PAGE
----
The US Department of Commerce has taken down part of its official website amid fears that sensitive data from companies including Microsoft, Intel and HP has been compromised.
The ironically named Safe Harbour website had two key features removed for "security review".
A spokesman for House Majority Leader Dick Armey admitted: "Our government has serious security problems that put privacy at risk."
The site in question was designed to implement the Safe Harbour Agreement, which allows the uninterrupted flow of personal information from Europe to the US.
The Safe Harbour site, which details information including revenue, the number of employees and the European countries with which a firm does business, has reportedly been publicly accessible since it went online last year.
According to the Department of Commerce website, 68 US companies, including Hewlett Packard, Intel and Microsoft, have joined the Safe Harbour to date.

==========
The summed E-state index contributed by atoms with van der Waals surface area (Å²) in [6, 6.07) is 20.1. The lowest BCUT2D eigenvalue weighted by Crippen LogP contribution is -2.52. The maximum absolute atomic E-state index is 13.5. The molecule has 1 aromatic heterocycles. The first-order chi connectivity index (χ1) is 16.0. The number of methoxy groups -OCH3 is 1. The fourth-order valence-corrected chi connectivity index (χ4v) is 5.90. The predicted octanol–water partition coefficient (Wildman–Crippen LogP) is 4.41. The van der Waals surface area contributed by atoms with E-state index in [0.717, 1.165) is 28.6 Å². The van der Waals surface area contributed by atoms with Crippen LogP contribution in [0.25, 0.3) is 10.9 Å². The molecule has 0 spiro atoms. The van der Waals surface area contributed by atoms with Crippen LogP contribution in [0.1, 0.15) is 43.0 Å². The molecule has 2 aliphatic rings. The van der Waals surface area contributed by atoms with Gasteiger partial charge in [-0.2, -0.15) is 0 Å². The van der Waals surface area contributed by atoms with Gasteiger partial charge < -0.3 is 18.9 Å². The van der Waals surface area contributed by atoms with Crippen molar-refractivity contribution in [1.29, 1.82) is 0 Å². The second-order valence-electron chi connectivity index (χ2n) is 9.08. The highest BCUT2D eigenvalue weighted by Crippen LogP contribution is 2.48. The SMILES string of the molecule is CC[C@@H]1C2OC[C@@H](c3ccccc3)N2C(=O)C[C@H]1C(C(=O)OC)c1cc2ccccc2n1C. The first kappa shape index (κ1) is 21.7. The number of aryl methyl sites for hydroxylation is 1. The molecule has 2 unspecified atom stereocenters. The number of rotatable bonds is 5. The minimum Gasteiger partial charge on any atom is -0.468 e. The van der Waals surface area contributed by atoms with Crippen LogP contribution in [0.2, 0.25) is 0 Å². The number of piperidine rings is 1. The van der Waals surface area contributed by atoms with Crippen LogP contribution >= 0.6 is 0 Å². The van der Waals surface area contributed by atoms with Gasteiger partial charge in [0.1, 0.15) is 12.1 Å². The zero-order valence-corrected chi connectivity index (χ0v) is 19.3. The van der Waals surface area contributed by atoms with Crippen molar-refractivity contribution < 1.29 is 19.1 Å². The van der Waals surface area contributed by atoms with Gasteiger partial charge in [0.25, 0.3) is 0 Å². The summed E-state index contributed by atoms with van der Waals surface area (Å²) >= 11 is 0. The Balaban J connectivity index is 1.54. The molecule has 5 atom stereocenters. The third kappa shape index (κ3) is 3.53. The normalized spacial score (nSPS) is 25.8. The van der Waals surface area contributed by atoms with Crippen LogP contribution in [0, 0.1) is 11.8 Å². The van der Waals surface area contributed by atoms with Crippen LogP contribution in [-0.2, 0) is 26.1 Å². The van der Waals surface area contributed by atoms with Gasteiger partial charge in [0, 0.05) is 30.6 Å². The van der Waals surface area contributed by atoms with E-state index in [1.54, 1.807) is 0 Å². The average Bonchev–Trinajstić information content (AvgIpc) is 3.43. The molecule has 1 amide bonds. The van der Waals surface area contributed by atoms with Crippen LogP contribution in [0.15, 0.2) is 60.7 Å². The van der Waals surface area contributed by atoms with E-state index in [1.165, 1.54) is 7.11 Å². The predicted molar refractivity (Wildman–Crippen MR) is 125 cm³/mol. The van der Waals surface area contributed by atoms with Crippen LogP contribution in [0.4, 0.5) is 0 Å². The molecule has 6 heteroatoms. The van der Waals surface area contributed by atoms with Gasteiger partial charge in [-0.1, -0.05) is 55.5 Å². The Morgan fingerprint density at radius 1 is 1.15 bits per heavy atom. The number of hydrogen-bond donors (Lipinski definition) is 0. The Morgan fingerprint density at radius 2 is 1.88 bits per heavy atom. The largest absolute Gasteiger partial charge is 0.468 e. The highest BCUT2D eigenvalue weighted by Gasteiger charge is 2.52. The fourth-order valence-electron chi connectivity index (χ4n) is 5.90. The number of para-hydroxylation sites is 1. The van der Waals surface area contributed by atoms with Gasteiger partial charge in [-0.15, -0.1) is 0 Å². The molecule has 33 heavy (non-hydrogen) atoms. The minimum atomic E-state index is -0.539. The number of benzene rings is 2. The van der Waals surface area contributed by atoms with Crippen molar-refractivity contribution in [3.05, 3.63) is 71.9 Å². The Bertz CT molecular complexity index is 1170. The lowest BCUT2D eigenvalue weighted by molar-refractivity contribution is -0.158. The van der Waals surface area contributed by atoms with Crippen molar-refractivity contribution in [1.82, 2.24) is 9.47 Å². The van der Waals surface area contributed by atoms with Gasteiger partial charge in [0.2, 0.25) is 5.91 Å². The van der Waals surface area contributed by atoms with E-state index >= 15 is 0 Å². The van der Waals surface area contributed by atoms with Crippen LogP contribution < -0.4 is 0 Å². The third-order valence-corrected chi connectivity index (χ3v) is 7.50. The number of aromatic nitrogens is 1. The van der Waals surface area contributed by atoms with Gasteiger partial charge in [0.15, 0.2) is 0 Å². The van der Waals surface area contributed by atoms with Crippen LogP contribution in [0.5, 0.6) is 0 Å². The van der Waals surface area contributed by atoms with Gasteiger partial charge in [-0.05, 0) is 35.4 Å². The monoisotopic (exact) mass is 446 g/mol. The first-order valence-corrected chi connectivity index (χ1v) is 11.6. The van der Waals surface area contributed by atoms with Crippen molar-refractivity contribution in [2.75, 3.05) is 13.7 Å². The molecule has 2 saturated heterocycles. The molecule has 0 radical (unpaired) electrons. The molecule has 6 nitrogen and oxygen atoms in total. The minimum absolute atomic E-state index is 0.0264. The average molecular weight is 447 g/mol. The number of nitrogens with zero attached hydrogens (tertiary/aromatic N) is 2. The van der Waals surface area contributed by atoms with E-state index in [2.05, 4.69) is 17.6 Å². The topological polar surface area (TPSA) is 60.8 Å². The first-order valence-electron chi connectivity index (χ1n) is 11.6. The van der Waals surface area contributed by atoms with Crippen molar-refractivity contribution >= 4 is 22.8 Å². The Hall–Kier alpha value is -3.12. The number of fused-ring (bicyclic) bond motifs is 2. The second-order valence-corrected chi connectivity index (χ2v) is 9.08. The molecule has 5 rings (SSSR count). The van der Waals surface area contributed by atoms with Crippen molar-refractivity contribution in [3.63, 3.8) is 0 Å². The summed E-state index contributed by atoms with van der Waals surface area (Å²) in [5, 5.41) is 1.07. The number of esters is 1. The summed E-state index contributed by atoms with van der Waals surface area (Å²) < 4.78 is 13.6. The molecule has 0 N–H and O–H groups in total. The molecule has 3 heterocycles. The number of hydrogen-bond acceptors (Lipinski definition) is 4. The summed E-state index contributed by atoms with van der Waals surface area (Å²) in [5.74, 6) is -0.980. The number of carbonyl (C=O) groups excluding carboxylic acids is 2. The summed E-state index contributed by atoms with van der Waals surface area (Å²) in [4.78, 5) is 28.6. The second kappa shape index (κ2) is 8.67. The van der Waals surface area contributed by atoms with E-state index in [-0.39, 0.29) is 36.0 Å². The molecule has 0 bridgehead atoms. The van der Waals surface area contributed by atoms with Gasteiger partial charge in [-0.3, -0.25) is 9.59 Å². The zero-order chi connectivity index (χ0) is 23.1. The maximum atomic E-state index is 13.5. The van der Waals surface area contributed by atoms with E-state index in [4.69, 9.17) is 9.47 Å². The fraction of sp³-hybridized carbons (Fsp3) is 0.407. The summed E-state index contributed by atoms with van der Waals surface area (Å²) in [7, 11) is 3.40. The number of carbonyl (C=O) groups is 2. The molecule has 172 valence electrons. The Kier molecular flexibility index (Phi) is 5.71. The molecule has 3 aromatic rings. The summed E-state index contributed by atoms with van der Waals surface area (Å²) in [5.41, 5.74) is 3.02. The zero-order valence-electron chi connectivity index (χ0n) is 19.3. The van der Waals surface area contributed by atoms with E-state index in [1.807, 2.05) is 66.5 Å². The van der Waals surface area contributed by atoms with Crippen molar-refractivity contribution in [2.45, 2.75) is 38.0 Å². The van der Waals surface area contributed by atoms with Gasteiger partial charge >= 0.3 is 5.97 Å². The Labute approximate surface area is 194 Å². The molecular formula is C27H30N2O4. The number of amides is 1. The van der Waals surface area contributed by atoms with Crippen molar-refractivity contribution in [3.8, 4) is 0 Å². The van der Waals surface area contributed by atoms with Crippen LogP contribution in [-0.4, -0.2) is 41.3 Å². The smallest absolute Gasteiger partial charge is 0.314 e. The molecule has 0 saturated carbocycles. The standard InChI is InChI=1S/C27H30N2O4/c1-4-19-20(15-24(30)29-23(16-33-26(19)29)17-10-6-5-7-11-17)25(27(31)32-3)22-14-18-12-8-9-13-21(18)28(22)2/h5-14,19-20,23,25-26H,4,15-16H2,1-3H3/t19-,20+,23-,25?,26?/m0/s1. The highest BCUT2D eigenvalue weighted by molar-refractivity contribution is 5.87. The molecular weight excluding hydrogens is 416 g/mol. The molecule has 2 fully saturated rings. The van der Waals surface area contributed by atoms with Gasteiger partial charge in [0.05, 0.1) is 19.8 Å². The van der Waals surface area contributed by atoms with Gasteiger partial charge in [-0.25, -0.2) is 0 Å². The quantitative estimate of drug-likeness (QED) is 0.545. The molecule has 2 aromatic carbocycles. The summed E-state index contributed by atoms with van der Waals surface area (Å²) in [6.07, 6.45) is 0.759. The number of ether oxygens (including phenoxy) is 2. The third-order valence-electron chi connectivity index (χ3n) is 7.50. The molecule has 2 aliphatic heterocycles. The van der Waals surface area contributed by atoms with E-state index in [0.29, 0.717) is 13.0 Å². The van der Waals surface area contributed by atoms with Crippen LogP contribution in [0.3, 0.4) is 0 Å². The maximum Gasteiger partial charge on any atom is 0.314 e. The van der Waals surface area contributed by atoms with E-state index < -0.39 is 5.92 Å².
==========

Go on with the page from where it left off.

The European Commission issued the Directive on Data Protection to protect the privacy of EU citizens. The directive states that for those countries outside the EU with privacy practices not deemed "adequate", transfer of personal information from Europe to those countries would be stopped.
Companies that sign up to the safe harbour commit to notifying people about the purpose of collecting information about them and offer the choice of barring disclosure of personal information to third parties.
Transfer of data without someone's consent is not allowed.
The privacy statement posted at the Commerce Department website says: "We will not share any personally identifying information you give us with any other government agency, private organization or the public, except with your consent or as required by law."
However, a posting at the website, www.export.gov/safeharbor, said the self-certification form and the safe harbour list were the two under examination.
"We regret any inconvenience this may cause for firms visiting the safe harbor web site. We anticipate that this matter will be resolved shortly."
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